A Slave Sale in Charleston, South Carolina (1854)

slave-sale-charleston_painted-version

‘A Slave Sale in Charleston, South Carolina’ by Eyre Crowe (1854)

Engraving of 'A Slave Sale in Charleston, South Carolina' by Eyre Crowe (1854)

Engraving of a sketch after ‘A Slave Sale in Charleston, South Carolina’ by Eyre Crowe (1854)

Medium: oil

Exhibited: Royal Scottish Academy, 1854; Library of Virginia, 2014 (facsimile version)

Owner: Museo Nacional de Bellas Artes, Havana, Cuba

This was one of the first paintings to be finished after Crowe’s return from America. The engraving shown here, ‘from a sketch by Eyre Crowe’, is similar to the painting, but has many differences in detail. The engraving was based on the actual scene witnessed by Crowe in Charleston in 1853. He published it in the Illustrated London News on 29 November 1856, accompanying an essay which he concluded with a call for greater public condemnation of slavery by the British. The engraving is well known and copies are held by many galleries, print dealers and museums. Sometimes the copies are coloured. Two versions are held at the New York Public Library and appear on their digital gallery.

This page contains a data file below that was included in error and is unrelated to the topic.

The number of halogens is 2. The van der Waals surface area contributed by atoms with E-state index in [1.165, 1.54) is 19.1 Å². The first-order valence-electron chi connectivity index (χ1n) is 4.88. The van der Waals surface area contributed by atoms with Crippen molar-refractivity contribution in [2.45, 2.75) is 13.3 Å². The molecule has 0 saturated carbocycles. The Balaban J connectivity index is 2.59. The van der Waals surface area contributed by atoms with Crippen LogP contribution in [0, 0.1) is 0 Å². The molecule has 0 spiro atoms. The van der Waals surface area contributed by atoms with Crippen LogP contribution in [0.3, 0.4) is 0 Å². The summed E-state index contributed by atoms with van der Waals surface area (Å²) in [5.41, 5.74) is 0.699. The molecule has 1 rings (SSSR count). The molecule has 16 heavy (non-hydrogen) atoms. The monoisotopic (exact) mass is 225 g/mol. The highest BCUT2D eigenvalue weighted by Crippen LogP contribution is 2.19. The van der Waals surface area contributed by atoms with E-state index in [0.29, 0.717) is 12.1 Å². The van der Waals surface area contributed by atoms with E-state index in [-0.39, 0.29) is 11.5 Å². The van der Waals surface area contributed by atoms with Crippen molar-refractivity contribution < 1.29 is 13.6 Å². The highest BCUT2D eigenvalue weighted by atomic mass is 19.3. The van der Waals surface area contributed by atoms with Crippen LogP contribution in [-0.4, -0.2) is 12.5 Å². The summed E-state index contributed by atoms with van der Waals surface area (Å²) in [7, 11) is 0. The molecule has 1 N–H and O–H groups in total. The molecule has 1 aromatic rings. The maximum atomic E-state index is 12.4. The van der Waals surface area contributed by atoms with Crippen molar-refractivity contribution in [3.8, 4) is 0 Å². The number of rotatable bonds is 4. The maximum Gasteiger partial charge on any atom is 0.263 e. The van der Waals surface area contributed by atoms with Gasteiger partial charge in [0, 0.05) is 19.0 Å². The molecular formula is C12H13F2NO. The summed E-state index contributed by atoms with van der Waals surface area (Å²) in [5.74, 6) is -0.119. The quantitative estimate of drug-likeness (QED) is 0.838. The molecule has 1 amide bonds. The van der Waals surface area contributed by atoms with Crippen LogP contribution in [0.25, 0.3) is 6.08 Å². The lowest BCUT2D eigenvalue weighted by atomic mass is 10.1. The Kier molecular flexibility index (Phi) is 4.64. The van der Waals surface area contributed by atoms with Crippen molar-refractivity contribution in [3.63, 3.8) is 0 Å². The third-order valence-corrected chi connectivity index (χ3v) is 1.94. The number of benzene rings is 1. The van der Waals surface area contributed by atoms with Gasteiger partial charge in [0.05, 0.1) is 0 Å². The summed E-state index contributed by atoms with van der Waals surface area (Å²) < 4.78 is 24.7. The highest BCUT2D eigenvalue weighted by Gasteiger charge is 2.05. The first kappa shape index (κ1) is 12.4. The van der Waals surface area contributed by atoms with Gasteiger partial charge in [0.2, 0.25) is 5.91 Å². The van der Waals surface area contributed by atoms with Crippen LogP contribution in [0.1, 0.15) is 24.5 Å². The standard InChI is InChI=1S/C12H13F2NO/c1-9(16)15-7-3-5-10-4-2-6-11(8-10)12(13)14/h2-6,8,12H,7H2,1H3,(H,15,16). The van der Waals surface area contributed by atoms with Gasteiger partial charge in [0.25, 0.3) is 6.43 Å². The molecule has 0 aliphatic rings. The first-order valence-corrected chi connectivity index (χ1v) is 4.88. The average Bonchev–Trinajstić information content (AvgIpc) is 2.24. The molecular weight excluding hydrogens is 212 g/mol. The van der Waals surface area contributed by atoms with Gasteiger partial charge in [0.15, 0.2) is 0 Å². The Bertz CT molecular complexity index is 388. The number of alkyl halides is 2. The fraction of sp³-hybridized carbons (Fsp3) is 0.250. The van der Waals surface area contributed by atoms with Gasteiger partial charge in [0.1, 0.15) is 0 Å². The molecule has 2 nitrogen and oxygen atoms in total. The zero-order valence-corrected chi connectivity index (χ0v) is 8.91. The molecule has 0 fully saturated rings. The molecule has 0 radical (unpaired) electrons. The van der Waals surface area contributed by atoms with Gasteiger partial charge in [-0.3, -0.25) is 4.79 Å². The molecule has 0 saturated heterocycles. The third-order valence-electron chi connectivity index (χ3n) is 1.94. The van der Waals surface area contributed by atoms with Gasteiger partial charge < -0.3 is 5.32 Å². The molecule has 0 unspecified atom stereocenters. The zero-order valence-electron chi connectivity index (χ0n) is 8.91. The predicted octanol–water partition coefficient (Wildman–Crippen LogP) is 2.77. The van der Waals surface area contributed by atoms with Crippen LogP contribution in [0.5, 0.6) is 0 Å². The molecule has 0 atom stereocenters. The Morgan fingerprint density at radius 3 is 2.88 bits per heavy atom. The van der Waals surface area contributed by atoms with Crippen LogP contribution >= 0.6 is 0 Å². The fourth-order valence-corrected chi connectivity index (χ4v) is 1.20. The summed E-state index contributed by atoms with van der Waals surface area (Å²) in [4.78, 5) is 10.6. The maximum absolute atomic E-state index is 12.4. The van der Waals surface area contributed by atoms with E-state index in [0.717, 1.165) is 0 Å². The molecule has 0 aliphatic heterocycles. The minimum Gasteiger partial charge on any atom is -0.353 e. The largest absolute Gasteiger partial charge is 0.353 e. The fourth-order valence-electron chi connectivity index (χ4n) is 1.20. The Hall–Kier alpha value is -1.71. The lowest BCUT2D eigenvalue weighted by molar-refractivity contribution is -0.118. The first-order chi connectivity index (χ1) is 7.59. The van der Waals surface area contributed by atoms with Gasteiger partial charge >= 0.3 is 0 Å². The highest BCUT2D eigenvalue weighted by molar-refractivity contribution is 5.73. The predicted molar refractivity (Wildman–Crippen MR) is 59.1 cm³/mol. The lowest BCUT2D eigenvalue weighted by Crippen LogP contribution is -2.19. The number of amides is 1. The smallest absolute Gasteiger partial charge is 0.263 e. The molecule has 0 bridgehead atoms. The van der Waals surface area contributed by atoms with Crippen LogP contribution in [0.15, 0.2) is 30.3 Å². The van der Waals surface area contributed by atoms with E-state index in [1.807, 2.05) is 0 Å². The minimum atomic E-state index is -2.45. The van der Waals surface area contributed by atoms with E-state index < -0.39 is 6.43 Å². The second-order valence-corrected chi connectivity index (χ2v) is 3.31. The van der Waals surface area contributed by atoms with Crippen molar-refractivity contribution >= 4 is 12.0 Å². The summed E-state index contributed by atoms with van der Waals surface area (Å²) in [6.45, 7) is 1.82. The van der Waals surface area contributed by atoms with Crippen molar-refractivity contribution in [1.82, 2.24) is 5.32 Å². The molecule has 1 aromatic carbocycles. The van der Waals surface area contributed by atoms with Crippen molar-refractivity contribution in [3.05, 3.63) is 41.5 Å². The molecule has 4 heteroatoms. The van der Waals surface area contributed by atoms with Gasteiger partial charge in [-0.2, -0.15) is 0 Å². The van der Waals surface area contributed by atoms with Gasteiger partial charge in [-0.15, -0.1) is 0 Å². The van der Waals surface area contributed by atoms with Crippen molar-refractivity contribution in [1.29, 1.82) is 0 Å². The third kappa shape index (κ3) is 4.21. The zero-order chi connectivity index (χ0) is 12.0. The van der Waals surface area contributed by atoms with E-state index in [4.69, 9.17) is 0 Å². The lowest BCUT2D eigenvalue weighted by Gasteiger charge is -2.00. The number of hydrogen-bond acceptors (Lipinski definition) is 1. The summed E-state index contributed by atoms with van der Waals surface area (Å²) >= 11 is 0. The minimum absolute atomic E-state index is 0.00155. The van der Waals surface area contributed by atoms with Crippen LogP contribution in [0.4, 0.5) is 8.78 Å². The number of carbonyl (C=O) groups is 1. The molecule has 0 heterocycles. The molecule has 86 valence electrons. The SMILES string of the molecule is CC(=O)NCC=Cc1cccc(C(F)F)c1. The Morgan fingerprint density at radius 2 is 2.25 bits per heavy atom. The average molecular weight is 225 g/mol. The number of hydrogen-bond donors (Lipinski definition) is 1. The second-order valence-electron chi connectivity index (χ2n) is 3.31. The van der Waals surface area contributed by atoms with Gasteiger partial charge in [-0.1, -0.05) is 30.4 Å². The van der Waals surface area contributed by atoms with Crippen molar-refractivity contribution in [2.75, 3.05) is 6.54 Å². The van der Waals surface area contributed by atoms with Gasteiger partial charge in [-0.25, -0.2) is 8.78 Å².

The painting was noticed in Cuba by staff from the Virginia Museum of Fine Arts, who alerted slavery painting expert Maurie McInnes to its existence. A digital version was displayed in the Library of Virginia’s exhibition ‘To Be Sold’ (October 2014-May 2015)

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